The Washington Nationals, who own that first selection, had better start saving, because Strasburg will command the biggest bonus in draft history.
Strasburg is a “can’t miss” prospect. Of course, we’ve seen other so-called can’t miss guys actually miss. Brien Taylor was picked at No. 1 by the New York Yankees and never panned out.
And we all know what happened to the last pitcher anointed as the Greatest College Pitcher Ever, Mark Prior. Mark was selected No. 2 in the 2001 draft; right after the Twins picked Joe Mauer. I bet the Cubs would like to have that pick back, eh?
But as good as Prior was supposed to be, scouts say Strasburg is much better.
His fastball regularly sits at 96-98, and has topped 100 mph in every start. In one start, Strasburg’s 120th pitch was clocked at 100 mph.
He has struck out more than half of the batters he's faced, which is rare for a college reliever, but almost unheard of for a starter.
He has a devastating curveball which really functions as a slider, which is graded at a 70 on the scouting scale (out of 80).
Perhaps best of all, his mechanics are clean and repeatable, resulting in impeccable control. He has walked about 20 hitters this season.
In short, Stephen Strasburg is THIS good.
Strasburg knows this; his “adviser” knows this; and the Nats know this, too. And I'm sure that Strasburg's people recognize that the Nats are in the unenviable position of having to sign Strasburg or face the ridicule and angst of a fan base that is already frustrated.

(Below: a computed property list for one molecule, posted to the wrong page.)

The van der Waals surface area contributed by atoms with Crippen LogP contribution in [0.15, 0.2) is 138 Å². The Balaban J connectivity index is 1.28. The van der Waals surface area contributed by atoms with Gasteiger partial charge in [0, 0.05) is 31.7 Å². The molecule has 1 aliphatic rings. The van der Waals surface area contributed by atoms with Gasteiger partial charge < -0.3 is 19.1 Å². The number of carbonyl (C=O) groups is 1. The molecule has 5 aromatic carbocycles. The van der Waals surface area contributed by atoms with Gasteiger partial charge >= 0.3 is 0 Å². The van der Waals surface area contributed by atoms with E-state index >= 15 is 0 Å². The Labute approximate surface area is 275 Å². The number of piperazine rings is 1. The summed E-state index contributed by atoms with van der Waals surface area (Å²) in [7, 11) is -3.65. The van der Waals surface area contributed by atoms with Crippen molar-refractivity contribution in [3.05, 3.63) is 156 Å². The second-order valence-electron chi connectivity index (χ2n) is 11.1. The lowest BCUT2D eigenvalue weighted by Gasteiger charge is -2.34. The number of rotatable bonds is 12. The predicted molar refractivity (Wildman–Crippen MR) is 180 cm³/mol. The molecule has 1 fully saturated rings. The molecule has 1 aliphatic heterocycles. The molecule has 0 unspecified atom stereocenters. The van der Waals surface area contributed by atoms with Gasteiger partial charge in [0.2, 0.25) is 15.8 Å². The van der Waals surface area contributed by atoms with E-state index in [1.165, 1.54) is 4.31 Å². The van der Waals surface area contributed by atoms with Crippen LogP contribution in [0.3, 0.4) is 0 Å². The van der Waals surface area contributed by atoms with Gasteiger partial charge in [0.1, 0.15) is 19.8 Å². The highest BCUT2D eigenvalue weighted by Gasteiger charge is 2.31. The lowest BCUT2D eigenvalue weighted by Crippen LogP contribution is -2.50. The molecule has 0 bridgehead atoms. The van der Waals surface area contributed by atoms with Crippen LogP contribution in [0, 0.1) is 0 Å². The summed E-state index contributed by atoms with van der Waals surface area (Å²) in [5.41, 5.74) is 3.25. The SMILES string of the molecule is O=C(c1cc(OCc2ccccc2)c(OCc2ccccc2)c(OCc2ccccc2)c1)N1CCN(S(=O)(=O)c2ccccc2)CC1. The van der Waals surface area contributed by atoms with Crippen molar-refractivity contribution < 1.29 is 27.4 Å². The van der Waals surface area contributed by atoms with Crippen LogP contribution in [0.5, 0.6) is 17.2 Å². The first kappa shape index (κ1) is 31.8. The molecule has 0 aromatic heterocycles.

All of that adds up to a record signing bonus. Some experts have estimated his bonus as high as $50 million.
But is Strasburg just another can’t miss pitcher who, like Ben McDonald before him, will ultimately fail? Well, count ESPN’s Keith Law among those that don’t think so.
Law compared Strasburg's statistics to those of six previous "best college pitcher ever" candidates. Strasburg surpassed the field in ERA and K percentage and was second in BB percentage.
Further, his strikeout rate (strikeouts divided by total batters faced, excluding intentional walks and sacrifice hits) was the best of anyone on Law’s list.
Law does point out that the stats aren’t perfect. They don’t account for strength of opposition, for example.
As to the argument that pitchers selected No. 1 in the draft don’t pan out, Law counters with the suggestion that it is due mainly to the fact that, in many cases, the pitcher taken No. 1 wasn’t the best player available in that draft.
Law cited examples like Bryan Bullington, picked No. 1 by the Pirates in 2002. He wasn’t even the best pitcher in that draft, let alone its best player, which was B.J. Upton.
Meanwhile, Law says that Strasburg “clearly is the best player in this year's draft.”
Of course, none of this ensures that Strasburg will ever live up the hype. Still, unless Washington has the biggest brain cramp in draft history, they really have no choice but to take him with the first pick. But he won’t come cheaply, come to think of it.